Raising Orphaned Flying Squirrels

  If you have found a fox squirrel go here 

  All Of Dr. Hines’ Other Wildlife Rehab Articles

Ron Hines DVM PhD

Orphaned wildlife tend to knock more than once on the door of a kind- hearted person.

So, for Nestling birds go here. Opossums here. Raccoonshere. Cottontail rabbits here. Turtles here. Bobcats and other such creatures are for professionals only, go here.

Like all orphaned rodents, it’s considerably easier to raise flying squirrel kits when they have some fur and have already received their mother’s colostral (first milk) antibodies (some species pass it through the womb).

Temperature is important. I like to keep them about 100 F (37.8 C). I use a Marsh (Lion Electric) Turnex™ egg incubator, which has wet and dry bulb thermometers but you can use a heating pad under towels as well. If they are dehydrated, subcutaneous lactated ringer’s solution (LRS) given subcutaneously in an amount about as large as their heads 3 times a day is a good idea.

I use 1 part of powdered Nurturall™ Kitten Powder to 4 parts warm water and a few drops of FeloviteII™/Taurine the first day, and to 3 parts for the next week or three.  I have read that soy-based infant formulas will also work but I have not used them. It is important to feed young squirrels slowly with their bellies down. Just plump them out a little. Over feeding is worse than underfeeding. I like to use a 1 ml plastic pipette with the end heated with a lighter or match and drawn out finer. The stool should be jelly-like and cream to yellow. If it is too thin dilute the formula. If you over feed, milk will bubble from the baby’s nose and it will develop aspiration pneumonia. Be sure to wake them up before you feed them! Feed them every 2-4 hours. Don’t give too much at a time. When you finish a feeding, gently massage their genitals with a warm wet pledget of cotton. Mix only the amount of food you will use. I use a half-ounce “Yorker” bottle for the formula. As they get older, you can feed them directly from the bottle.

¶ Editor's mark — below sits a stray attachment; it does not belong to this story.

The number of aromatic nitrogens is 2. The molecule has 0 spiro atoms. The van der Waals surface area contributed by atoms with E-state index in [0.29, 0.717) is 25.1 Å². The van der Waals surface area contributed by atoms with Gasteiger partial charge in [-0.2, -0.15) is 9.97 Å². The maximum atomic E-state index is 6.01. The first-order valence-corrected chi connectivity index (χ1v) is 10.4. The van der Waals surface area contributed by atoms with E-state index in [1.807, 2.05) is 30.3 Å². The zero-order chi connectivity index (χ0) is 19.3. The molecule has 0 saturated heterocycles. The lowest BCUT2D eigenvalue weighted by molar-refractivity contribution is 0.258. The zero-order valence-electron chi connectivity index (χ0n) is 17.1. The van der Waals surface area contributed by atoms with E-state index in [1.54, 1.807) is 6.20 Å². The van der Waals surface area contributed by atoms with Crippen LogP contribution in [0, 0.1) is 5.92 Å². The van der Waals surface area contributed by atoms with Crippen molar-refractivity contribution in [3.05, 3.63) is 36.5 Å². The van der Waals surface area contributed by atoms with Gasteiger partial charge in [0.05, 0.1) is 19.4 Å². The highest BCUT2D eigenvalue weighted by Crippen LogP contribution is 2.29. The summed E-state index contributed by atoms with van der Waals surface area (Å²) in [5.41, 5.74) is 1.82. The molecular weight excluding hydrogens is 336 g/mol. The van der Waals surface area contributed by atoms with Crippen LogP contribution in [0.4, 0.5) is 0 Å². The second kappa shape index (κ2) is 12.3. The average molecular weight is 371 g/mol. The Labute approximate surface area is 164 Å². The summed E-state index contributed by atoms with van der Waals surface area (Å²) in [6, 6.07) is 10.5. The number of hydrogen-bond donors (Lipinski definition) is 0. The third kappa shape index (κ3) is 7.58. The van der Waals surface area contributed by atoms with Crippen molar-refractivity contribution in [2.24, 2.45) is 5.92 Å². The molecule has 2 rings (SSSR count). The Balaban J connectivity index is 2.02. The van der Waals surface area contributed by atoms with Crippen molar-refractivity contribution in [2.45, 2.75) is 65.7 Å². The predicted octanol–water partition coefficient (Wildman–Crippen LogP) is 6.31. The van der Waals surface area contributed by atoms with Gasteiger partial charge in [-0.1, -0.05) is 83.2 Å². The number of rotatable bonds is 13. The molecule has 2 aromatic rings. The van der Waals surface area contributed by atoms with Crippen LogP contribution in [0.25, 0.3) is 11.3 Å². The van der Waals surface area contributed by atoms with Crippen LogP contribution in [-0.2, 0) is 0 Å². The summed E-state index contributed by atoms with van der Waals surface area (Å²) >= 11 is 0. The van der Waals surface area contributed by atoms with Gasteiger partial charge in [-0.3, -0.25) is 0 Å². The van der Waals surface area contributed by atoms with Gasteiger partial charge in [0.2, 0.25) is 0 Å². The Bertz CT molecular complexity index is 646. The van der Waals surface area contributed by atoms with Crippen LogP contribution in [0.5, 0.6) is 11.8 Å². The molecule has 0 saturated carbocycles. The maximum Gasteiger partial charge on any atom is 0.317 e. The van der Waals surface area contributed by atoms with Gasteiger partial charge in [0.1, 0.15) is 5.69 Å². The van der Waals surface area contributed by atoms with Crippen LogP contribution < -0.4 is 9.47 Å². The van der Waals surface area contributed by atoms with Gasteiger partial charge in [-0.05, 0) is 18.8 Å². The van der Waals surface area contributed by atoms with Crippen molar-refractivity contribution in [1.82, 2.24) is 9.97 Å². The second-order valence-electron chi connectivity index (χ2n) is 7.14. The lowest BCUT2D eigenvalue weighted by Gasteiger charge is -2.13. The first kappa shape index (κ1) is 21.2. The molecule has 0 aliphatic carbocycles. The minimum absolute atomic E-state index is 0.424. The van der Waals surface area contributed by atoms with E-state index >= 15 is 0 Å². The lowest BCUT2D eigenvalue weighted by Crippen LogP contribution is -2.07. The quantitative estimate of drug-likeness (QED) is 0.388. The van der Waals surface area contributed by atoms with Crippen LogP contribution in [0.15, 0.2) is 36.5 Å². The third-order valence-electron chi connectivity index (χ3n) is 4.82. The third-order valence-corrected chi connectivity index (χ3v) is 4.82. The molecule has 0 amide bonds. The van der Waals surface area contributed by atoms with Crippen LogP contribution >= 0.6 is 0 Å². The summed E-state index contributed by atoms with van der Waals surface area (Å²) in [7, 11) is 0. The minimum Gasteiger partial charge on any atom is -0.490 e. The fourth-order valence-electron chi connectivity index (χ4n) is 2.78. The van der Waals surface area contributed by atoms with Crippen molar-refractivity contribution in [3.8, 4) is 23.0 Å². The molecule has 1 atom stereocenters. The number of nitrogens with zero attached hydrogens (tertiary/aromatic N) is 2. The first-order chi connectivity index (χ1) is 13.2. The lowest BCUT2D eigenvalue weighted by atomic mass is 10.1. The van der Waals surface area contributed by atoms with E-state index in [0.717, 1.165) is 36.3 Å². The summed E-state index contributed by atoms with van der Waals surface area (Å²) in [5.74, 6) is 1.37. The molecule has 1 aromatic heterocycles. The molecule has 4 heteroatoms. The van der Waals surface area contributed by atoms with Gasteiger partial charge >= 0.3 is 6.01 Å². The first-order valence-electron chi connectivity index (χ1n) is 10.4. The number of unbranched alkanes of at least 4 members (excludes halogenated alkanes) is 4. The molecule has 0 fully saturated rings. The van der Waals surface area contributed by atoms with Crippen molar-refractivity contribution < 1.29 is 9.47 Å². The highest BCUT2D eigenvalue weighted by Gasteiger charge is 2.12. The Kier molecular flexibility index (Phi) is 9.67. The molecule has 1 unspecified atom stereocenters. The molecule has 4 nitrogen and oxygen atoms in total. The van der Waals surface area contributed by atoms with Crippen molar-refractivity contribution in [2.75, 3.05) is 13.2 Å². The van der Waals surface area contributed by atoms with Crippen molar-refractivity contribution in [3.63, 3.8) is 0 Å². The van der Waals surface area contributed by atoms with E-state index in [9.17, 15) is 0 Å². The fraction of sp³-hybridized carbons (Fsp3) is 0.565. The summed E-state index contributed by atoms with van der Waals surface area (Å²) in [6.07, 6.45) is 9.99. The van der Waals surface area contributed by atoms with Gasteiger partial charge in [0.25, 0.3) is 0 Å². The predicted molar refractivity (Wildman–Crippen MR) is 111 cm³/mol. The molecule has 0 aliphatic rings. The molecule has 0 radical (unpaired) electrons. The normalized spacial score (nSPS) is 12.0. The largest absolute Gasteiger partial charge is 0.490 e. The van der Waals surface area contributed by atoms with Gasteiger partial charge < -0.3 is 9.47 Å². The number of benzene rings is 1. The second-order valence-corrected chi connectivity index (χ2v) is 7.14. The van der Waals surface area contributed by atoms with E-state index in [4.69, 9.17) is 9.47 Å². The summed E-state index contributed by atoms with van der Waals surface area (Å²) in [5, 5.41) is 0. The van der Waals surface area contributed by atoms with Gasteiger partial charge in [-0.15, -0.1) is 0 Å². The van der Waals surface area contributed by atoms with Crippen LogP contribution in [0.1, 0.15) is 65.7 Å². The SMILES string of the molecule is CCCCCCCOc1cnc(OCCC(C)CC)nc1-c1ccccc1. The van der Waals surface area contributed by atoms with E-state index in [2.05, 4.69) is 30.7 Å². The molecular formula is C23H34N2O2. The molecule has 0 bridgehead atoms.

They should feel snug in a small cardboard box packed loosely with white Kleenex. As they get older, and their eyes open a wire cage – preferably ungalvanized (no Zinc) is best. Provide a lot of twigs for them to get exercise and gain dexterity.  Begin to wean them as early as you can. Provide them with berries, nuts, grains, fruit and vegetables, and a crock of water. Some of the imported ones use lead glazes. Handle them as little as possible if they will be released and they will revert to their natural shyness. That is also the time to provide them with a wooden sleeping box. It should look like a wood duck nest box in miniature. Be sure no green treated lumber is used to make it. You can go natural with a hollowed stump but that’s a lot of work and chiefly for your enjoyment. As the weather moderates – keep their habitat on a porch or outside.

If the babies bloat with air, a drop of veterinary surfactant (dioctyl sodium sulfosuccinate, “Colase” or, if unavailable, a Gerber’s anti-infant bloat on the shelf ant Walmart) will help them pass the gas. Also helpful is Pancreazime™ (a mixture of digestive enzymes + vitamin E – about 1/8 tab/28ml of formula.  If the bloated abdomen is firm they may be dehydrated and need more subcutaneous fluids, more diluted formula and a drop or two of cat laxative.

Remember, they are nocturnal creatures – if you are a night owl – feed them at night. Make them hunt for their food – that is hiding it about like they would forage in the wild. Wean them from formula slowly. When they are grown and fat, I usually nail their nest box to a large oak tree that has some potential knotholes in it. If you cut a wilted branch off flush with the tree there is often a rotted center hole in it. Keep putting feed in the box. The squirrels may return for a while but they will eventually move on. Other people keep them in large outdoor aviaries for a few months to a year and accustom them to freedom slower.

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